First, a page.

States of Matter
States of Matter
Cytoclonal Pharmaceutics Inc.
At the beginning of their first chemistry class, students are
taught that there are three 'states' of matter; solid, liquid and gas.
From that point on, additional 'states' of matter are introduced at
regular intervals. Many of these states are well defined and have
interesting properties, while others seem to be intermediate between
commonly found substances and difficult to define or recognize. The
following is a listing of the various states of matter with a brief
description for each.
There are several different types of states of matter. Gasses,
liquids and solids are examples of physical states which can be treated
separately from electrical states, magnetic states and optical states.
A given substance will have a physical state, a magnetic state, electrical
and optical properties.
PHYSICAL STATES OF MATTER
A gas is a substance which takes the shape of its container and
expands to completely fill it's container. There are several types
of gases with slightly different behaviors. These are ideal gasses,
real gasses, super critical fluids, plasmas and critical opalescent
- Ideal Gas
Ideal gasses (sometimes called perfect gases) refer to
the behavior which gasses approach as the pressure nears zero. This
behavior is described mathematically by the ideal gas law. Although
no gas behaves exactly as an ideal gas, many substances come very close
to ideal behavior at atmospheric pressure and most behave ideally
at very low pressures.
- Real Gas
Most molecules attract one another until they come very close
together, when they become repulsive. This attraction is due to the
electrostatic interactions between the two molecules. These interactions
are often categorized into dispersion forces, van der Waals forces,
hydrogen bonding and dipole-dipole interactions. The repulsion between
molecules at very close distances is due to the repulsion between the
nuclei of the two molecules. These forces give rise to relationships
between the pressure, temperature, volume and quantity of a substance
which do not exactly obey the ideal gas law. Gasses under physical
conditions which give non-ideal behavior are called real gasses.
- Supercritical Fluids
At a given temperature, a gas can be compressed
until it starts to condense into a liquid displaying a clear boundary between
the liquid at the bottom of the container and the gas. Above a certain
temperature, called the critical temperature, a gas can be compressed without
ever observing a clear liquid - gas boundary. Gasses in this state are
called super-critical fluids.
- Critical Opalescence
The critical point is the temperature and
pressure where the boundary between liquids and gasses ceases to exist
and the substance becomes a supercritical fluid. Under this one set
of physical conditions, the substance is neither gas or liquid.
The substance will have liquid like regions of every size from the
size of the container down to single molecules. As such there are
regions of the size of every wave length of visible light and all
wave lengths of light are refracted. This results in a milky, silvery
appearing state called critical opalescence.
A plasma is a material which has been heated to a temperature
where molecules are not stable. In a plasma state, a substance is a
mixture of neutral molecules, ions, atoms, clusters of atoms and free
electrons. A spark is an example of a plasma.
A liquid is a substance which takes the shape of it's container
and has a fixed volume at a given temperature and pressure. A superfluid
is a special type of liquid. Suspensions, colloids, liquid crystals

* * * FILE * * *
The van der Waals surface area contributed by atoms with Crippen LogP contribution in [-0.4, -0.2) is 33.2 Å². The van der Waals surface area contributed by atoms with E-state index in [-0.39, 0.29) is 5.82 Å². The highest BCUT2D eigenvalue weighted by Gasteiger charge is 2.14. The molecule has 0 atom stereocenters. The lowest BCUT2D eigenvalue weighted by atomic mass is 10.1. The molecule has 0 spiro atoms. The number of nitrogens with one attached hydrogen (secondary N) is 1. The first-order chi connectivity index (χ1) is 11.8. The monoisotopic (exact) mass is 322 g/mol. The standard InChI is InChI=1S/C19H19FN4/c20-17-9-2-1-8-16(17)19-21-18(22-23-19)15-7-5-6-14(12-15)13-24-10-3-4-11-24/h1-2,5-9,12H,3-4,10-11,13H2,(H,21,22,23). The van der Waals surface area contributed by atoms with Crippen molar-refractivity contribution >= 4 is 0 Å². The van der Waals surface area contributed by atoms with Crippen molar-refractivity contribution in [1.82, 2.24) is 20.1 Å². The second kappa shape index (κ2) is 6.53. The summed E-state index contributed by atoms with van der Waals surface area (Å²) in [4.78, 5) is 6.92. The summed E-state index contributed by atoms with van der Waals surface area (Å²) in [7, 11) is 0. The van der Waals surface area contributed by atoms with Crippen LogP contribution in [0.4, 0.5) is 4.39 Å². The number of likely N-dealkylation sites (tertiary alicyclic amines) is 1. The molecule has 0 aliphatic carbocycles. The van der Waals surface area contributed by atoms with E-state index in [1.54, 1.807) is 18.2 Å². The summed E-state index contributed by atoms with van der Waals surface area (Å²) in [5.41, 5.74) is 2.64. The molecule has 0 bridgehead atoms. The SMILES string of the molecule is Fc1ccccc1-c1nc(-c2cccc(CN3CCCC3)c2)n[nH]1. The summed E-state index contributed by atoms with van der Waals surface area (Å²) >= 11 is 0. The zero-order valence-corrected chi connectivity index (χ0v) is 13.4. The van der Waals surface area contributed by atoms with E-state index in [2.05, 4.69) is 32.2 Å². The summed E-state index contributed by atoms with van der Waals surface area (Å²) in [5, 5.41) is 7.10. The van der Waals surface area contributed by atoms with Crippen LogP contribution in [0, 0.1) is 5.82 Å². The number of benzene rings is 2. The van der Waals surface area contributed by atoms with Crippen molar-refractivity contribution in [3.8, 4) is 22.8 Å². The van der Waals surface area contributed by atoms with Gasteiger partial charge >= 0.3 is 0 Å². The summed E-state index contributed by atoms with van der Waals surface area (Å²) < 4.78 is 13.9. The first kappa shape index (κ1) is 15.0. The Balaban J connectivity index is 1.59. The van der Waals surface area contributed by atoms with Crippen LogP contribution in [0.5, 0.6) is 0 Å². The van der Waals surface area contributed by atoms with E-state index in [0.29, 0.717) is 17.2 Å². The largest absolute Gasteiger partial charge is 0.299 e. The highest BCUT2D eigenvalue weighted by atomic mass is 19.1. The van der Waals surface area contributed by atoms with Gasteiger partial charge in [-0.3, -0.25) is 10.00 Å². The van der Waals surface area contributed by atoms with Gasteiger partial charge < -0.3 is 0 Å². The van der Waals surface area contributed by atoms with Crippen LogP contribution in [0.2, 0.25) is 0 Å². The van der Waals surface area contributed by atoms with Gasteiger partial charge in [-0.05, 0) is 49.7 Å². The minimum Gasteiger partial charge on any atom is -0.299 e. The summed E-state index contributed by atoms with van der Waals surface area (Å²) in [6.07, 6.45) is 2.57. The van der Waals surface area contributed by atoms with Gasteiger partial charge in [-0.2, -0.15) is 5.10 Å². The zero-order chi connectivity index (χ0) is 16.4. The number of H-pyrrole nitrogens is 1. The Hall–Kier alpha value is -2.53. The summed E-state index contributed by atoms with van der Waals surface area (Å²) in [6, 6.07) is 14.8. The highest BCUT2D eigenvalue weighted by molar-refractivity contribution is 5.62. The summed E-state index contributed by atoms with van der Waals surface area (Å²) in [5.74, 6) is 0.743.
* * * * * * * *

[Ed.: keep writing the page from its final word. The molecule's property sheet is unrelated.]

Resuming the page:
and visceoelastic materials have properties intermediate between
those of a liquid and a solid.
At very low temperatures certain compounds such as 3He will
show a superfluid state. In this state quantum mechanical effects
will be visible on a macroscopic scale. For example, spinning a sample
of superfluid will give two or four counter rotating vortices in order
to conserve angular momentum in the fluid as a whole rather than just
at the atomic level.
A material in which small solid particles are mixed uniformly
with a liquid. A suspension behaves as a liquid.
A colloid is a material which appears to be liquid but actually
is a suspension of particles too small to observe with a microscope but
bigger than normal molecules.
- Liquid Crystal
In crystals the atoms are arranged in an ordered repeating
pattern. In liquids there is no ordered pattern. In liquid crystals
there is order in one or two directions while there is no order in the
other directions. This gives a number of unique properties such as optical
properties which can be turned off and on to make liquid crystal displays
for watches and computers. There will also be changes in the viscosity
of a substance when it reaches a liquid crystal phase.
Some compounds such as natural rubber appear to be solid
when they are stretched, bent or set on a table top. However, over a
period of time these materials will slowly deform to take the shape
of the container. Substances which act as solid on short time scales and
act as liquids on long time scales are called visceoelastic materials.
Solid state materials are characterized by having a fixed volume
and shape. Crystals, glasses and elastomers are all types of solids.
Crystals are solid state materials in which the atoms are
arranged in an ordered repeating pattern. Many molecules will form crystals
in which the original molecules are still distinguishable only stacked
neatly. Organic compounds often form these molecular crystals. In other
crystals, such as metal alloys, there is a repeating pattern but no
distinguishable molecular units.
Glasses are amorphous solids, meaning that the atoms are not arranged
in any repeating pattern. When a liquid is cooled very slowly it tends
to form a crystal, while cooling quickly usually results in amorphous
phases. Glasses are distinguished from elastomers by being brittle.
An elastomer is an amorphous solid which can be deformed with
out breaking. A rubber band is an elastomer.
Many metals and alloys can be stretched by about 100% before